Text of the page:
Table of Contents
- MRSA infections facts
- What is methicillin-resistant Staphylococcus aureus (MRSA)?
- What is methicillin-resistant Staphylococcus aureus (MRSA)? (Continued)
- How many strains of MRSA are there?
- What does a MRSA infection look like?
- What are the risk factors for MRSA infections?
- What are the signs and symptoms of a MRSA infection?
- Is a MRSA infection contagious?
- How is a MRSA infection transmitted or spread?
- What tests do medical professionals use to diagnose a MRSA infection?
- What types of doctors treat MRSA infections?
- How should caregivers treat MRSA patients at home?
- What is the treatment for a MRSA infection?
- What is the treatment for a MRSA infection? (Continued)
- What is the prognosis of a MRSA infection?
- How can people prevent a MRSA infection?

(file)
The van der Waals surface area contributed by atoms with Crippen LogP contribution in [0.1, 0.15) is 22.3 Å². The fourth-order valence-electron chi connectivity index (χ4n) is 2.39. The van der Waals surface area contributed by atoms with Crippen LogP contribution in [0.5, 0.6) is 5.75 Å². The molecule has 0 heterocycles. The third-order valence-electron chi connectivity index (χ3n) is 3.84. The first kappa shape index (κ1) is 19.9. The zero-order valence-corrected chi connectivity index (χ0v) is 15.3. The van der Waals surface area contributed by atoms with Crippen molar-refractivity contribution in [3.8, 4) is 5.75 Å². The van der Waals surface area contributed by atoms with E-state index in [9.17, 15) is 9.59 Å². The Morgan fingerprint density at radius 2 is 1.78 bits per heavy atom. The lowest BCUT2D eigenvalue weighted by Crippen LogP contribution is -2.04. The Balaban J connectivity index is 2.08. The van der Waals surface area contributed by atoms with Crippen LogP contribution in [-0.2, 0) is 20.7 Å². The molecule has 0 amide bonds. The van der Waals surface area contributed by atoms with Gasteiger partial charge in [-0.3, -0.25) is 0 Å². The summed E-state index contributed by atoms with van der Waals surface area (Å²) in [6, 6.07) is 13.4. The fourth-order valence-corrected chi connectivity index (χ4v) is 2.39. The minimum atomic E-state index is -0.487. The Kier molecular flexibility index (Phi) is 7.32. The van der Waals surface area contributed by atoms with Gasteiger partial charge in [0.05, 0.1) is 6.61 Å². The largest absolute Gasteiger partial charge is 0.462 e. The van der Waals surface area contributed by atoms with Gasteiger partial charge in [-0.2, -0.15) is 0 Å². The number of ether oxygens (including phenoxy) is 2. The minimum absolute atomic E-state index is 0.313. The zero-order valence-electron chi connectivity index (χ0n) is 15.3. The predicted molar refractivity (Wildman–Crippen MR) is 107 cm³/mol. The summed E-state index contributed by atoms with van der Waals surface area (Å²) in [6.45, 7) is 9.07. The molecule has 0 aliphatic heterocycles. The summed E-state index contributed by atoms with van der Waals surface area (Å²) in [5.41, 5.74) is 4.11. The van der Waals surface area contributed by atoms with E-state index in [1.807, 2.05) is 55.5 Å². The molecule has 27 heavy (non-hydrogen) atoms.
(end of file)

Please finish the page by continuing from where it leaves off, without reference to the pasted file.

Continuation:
- What are the potential complications of a MRSA infection?
- What is a superbug?
- Where are other MRSA information sources?
What are the risk factors for MRSA infections?
People with higher risk of MRSA infection are those with skin breaks (scrapes, cuts, or surgical wounds) or hospital patients with intravenous lines, burns, or skin ulcers. In addition, MRSA may infect people with weak immune systems (infants, the elderly, people with diabetes or cancer, or HIV-infected individuals) or people with chronic skin diseases (eczema and psoriasis) or chronic illnesses. People with pneumonia (lung infection) due to MRSA can transmit MRSA by droplets produced during coughing. Patients in health-care facilities are often in these risk categories, so special precautions recommended by CDC may be posted on a sign at the room entrance. Examples include "droplet precautions" -- if the patient has pneumonia, disposable masks, gowns, and gloves must be used by people who enter the room, and they must be taken off before leaving. "Contact precautions" may be posted recommending gowns and gloves only if the patient has skin infection. Precautions must be followed as posted by both health-care professionals and visitors to keep from spreading MRSA to other patients or people at risk of serious infection.